New viral app lets you deepfake your face into any GIF
A HILARIOUS new app swaps your face onto videos of celebs with unsettling accuracy.
Dubbed Doublicat, the free app requires just one selfie to morph your mug onto GIFs of global stars like Miley Cyrus and Leo DiCaprio.
Available on both iPhone and Android, Doublicat was designed by artificial intelligence (AI) buffs at Ukranian startup RefaceAI.
“We use GIFs in our everyday communication – they help us to express emotions and creativity,” RefaceAI boss Ivan Altsybieiev said.
“We put this idea in the heart of Doublicat. We believe that content personalisation is the future and our technology is an essential part of it.”
Doublicat uses AI wizardry to create deepfakes – convincing forgeries that paste someone’s mouth or face onto a video of another person.
To download the app, search for it in Google Play or Apple’s App Store.
Once installed, it’ll prompt you to take a selfie, which is the picture the AI will swap onto its GIFs.
From here, you’re presented with a list of dozens of the short, repeating video clips.
Tap on one, and hit “reface” to merge your mug with it.
Doublicat’s GIFs are created by pitting two AIs against one another to improve the quality of phoney videos.
One makes the clip, while the other checks the result and returns it for improvement in a back-and-forth that’s performed thousands of times a second.
Deepfakes are mostly fun and games for the moment.
However, experts have warned they’ll one day be so accurate that they’re indistinguishable from real videos.
Cyber crooks could then spread clips across the internet purporting to show politicians or celebs saying or doing something they haven’t.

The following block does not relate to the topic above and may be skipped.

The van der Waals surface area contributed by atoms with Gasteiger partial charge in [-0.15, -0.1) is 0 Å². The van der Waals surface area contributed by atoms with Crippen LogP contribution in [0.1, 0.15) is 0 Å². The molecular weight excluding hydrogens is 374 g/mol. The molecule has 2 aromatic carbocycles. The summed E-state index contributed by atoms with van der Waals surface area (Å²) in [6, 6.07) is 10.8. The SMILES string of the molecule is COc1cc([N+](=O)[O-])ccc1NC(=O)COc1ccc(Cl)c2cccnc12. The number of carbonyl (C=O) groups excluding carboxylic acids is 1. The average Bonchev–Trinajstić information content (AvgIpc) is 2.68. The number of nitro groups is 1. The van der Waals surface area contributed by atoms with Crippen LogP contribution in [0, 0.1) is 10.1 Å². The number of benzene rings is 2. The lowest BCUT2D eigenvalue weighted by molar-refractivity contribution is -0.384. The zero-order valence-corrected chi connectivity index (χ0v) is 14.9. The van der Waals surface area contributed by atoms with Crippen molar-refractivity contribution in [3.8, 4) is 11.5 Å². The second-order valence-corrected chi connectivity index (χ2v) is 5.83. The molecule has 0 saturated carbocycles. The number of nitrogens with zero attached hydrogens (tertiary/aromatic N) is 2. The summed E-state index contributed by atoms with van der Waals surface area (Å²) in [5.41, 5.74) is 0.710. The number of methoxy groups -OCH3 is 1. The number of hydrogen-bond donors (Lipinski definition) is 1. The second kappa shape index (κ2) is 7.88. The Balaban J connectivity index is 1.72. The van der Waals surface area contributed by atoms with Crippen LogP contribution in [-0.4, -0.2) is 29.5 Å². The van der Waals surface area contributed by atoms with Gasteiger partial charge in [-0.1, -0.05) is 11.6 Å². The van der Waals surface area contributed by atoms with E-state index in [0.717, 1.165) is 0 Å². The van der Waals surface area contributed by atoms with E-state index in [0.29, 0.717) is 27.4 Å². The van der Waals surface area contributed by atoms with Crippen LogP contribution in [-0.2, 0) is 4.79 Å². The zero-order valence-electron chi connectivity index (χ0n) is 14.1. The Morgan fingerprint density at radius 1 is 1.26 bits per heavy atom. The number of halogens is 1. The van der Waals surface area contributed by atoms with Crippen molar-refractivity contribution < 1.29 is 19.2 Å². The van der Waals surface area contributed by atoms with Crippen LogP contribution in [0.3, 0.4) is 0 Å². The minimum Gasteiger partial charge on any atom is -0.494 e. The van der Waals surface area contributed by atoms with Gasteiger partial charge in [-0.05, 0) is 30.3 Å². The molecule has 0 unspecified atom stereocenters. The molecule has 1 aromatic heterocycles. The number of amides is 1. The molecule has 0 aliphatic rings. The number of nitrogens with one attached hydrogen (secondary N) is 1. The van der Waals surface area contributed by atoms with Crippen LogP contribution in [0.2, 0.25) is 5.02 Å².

But the technology doesn’t just threaten the rich and powerful.
Deepfake tech has already been used to make creepy “revenge porn” videos in which creeps paste the faces of ex-lovers onto the bodies of adult actresses.
According to Doublicat’s creators, who are based in Kiev, the technology is here to stay despite concerns over its potentially sinister uses.
They say the app is for people’s entertainment, allowing them to “become the hero” of their favourite video game or TV show.
“We’re aware that deepfake is known for freaking everyone out,” researchers said in a press release.
“But time to face it: It’s already here. What we should do is to be smart about using it.”
Previous face-swapping apps have faced criticism over their handling of people’s photos and data privacy.
According to the team behind Doublicat, pictures uploaded to the app are immediately wiped, and aren’t shared with third parties.
“The app processes the photos of people and deletes it right away,” Altsybieiev told The Sun.
“We store only face embeddings – vector representations of facial features – which we don’t share with anyone.”